From My Window Last Night

In Provo, we celebrated pretend 4th of July on the 2nd of July. I don’t feel like explaining why the big party couldn’t be on real 4th of July. There’s a big event called the Stadium of Fire, and big guest stars show up and sing then fireworks go boom in the sky and it’s apparently a lot of fun.

I think this is my first time in Provo during the 4th of July. Maybe I was here sometime in the 90s, but I honestly can’t remember that far back without pulling my cerebral cortex.

Anyway, everyone was off doing something, and I have a pretty good view from my bedroom window, so I turned off my light and waited for the show to begin. I didn’t get to hear any of the accompanying music – I do like patriotic music – but I also missed the performances of David Archuleta and Brad Paisley. I’m sort of bummed about Brad Paisley. Dude can play a guitar.

The fireworks lasted about 20 minutes, and here are the last 3 minutes or so. What I like about pretend 4th of July is that I get to see a lot more fireworks shows on real 4th of July. And I’ll keep remembering all the ways America is awesome before returning to feeling that a lot of Americans are not awesome. That kind of blind patriotism doesn’t only apply to America; I saw it in Africa, too, but mostly among the kids, but they were kids, and we don’t have any excuse, really, because it’s not just our kids who are acting like that. I’m not absolving the adults from being lousy examples to their kids, because they’re adults and they should understand their responsibility to bring up children to be healthy thinkers and honest and community members and not zealots who base their decisions on fallacy and ignorance. I’m not knocking gratitude or democracy or a lot of the things that make America a great country, because America is wonderful. Keep being grateful, but just stop being stupid. You know who you are.

Broad Stripes and Bright Stars

Officially, this is my first Independence Day as an American citizen. A draft of something lengthy and involved and emotional and largely unfinished sits on my laptop. I hope it emerges eventually.

I love this country. I love my freedoms here. I love the servicemen who devote their lives to keep this country safe and relatively secure. I love this country’s founding fathers and their vision. I want their vision, especially when we get things wrong.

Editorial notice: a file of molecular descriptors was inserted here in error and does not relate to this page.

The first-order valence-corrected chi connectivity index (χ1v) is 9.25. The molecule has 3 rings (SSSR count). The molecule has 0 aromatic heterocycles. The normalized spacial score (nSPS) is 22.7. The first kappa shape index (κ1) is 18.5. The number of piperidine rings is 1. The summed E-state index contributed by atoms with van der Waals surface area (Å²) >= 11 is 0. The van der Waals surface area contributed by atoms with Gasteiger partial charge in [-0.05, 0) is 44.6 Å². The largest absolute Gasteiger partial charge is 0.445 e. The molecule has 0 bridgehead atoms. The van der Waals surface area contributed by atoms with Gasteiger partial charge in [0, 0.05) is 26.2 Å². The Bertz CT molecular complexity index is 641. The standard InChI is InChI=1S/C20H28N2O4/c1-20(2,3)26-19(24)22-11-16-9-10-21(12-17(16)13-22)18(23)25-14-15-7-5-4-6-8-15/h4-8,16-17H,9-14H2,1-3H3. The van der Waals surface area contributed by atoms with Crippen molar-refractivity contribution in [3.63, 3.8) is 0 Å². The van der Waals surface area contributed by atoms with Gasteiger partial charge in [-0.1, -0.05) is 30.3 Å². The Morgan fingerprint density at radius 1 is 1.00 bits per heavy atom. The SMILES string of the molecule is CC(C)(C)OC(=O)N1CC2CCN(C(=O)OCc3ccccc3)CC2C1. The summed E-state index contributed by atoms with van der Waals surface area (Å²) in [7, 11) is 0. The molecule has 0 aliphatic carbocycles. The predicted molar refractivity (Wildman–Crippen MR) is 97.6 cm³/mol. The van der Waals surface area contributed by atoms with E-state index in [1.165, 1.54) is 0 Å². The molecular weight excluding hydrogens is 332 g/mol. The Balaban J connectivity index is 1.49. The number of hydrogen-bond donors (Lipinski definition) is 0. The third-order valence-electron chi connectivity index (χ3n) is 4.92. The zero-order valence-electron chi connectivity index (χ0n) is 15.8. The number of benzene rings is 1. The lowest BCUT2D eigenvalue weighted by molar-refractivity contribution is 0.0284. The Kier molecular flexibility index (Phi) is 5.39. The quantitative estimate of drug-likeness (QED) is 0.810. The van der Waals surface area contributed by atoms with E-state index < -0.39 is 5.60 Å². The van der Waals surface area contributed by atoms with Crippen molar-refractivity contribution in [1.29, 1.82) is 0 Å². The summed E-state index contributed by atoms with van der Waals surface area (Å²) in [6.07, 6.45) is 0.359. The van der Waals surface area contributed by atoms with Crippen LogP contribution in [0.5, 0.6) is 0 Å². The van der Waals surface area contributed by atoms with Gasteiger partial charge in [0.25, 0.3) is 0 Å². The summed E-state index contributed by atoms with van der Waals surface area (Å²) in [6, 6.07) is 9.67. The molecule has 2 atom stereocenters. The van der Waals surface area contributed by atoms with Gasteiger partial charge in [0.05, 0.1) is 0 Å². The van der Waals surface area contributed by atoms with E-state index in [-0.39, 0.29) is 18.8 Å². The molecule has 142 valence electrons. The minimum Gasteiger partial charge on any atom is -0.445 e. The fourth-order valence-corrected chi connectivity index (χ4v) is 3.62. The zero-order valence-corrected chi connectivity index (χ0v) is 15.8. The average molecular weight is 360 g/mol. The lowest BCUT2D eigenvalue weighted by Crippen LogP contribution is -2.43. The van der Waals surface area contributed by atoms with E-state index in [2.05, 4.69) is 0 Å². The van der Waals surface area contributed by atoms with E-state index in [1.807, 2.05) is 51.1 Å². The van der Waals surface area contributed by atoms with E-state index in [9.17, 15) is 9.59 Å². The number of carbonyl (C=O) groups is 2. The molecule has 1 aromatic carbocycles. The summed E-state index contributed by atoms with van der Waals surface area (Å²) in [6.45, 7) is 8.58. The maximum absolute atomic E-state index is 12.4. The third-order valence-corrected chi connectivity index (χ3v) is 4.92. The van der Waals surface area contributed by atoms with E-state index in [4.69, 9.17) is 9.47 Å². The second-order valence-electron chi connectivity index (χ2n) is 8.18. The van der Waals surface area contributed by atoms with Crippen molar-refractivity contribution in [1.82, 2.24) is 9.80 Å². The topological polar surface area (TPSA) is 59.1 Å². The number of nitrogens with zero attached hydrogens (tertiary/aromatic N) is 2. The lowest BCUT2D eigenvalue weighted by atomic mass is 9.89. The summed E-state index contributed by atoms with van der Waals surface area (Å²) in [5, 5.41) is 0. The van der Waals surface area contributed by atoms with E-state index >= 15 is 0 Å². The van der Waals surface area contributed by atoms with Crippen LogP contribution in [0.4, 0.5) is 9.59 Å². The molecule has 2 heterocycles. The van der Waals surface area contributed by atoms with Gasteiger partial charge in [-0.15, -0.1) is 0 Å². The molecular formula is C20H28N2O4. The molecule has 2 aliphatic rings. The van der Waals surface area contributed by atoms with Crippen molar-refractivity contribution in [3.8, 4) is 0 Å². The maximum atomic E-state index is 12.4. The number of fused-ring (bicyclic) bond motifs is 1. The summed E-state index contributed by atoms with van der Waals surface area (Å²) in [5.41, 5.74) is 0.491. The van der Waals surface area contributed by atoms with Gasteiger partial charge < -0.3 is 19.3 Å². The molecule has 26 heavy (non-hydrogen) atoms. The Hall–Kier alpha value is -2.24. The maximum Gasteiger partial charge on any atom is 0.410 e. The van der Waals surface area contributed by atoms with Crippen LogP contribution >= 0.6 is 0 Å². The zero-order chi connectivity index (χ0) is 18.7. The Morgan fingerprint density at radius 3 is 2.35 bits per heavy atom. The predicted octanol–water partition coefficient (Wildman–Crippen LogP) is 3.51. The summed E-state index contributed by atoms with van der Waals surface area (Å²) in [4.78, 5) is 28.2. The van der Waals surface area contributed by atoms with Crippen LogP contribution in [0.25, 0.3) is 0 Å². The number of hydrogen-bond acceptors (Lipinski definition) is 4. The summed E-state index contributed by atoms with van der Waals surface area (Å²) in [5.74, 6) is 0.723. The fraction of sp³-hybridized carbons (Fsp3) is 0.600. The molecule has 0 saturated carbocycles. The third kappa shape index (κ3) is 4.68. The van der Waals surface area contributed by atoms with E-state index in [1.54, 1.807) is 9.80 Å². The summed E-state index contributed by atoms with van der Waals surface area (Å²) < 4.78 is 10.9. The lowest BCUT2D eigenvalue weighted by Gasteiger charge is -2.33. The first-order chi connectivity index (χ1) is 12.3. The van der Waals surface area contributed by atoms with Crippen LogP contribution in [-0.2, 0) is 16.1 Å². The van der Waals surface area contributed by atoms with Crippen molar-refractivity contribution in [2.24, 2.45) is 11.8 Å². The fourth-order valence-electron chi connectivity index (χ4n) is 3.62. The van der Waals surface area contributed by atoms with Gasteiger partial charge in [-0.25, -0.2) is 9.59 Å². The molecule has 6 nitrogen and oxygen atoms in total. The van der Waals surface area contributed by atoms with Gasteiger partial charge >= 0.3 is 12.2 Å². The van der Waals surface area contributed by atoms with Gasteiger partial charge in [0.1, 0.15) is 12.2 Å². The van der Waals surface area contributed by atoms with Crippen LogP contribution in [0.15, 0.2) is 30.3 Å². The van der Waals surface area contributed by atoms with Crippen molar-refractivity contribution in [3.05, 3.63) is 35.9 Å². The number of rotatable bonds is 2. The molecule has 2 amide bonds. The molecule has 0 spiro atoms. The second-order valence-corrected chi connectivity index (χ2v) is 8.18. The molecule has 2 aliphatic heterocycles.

I love my family and their sacrifice and unending support. I love my friends.

I love seeing new and different people every day, making eye contact that means we know we’re in the greatest country in history.

These thoughts are no different from previous years. But a friend reminded me yesterday of my citizenship, and I got excited, and I started clapping, and now there’s all this … power.

I’ve lived and worked and thought like an American for all of my life. People have assumed I was American for just as long.

And now I am. I wish I could describe it. There’s nothing like it.

Happy Independence Day. Happy July 4th. Share the excitement about being American.

I’m off to a picnic and maybe attempt to watch the fireworks. We’ll see.

Pursuit of Nouns Pertaining to American Citizenship

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This is an interesting little booklet. I have been studying for my naturalization test, because I AM NOT A CITIZEN OF THE UNITED STATES. I know people have unique and bizarre and outrageous circumstances, but I don’t know how I grew up with an American dad in the American navy, went to American schools, studied United States history, went (am going) to an American university, have worked in America ever since I was 18 and HAVE NOT BEEN ABLE TO VOTE. What the heck, people.

The positive thing about the situation was avoiding jury duty. I can’t believe I’m giving that up to be noted in the books as a United States citizen. Oh, the sacrifice.

So I think the government maybe threatened my mom with her life, because when I asked her what kind of questions were on the test, she got all vague and I-don’t-remember-y. Swearing in to become a citizen of the greatest country in the world – that process – I would assume is something you never forget.

Of course Mom remembers, but she wants me to have the full experience of the process. And if there’s anyone in this chunk of the universe who can appreciate the process of anything, it’s me. And I am grateful to my mom for allowing me to grow as a little American seedling into a lush, verdant, concerned citizen, ready to get her voting game on.

The United States of America has gone through a lot. Her journey hasn’t been easy. She’s a dynamic, living organism, certainly with flaws, but I’d choose those flaws over the scar tissue and disfigurement that other countries suffer. I’d choose – that’s the beauty of being in America, an American. It magnifies the very fundamental principle God has given us to make decisions, to participate in government; not only to dream, but to do.

Finally, I’m doing. After years of hanging onto details that kept me feeling sorry for myself – having should have been adopted, feeling ungrounded and unbelonging – and the joking fear that was rooted in a truthful fear of being deported, and $685 later, the process is well underway.

(There’s humor in that, after peeling back the red tape and bureaucracy.)

I have lived in America for 30 years. I have experienced or witnessed much of the toil this country has faced in the last quarter-century. I’m not unaware of the issues; I do what I can to stay informed. This country is blessed. This country, despite of – or maybe because of – its imperfections, will continue to stand as the greatest, freest country in the world.

I love it here. I might not yet be a citizen, and I might not yet be able to do things citizens do, but by all other standards, I am an American. I am due process.

Happy Independence Day.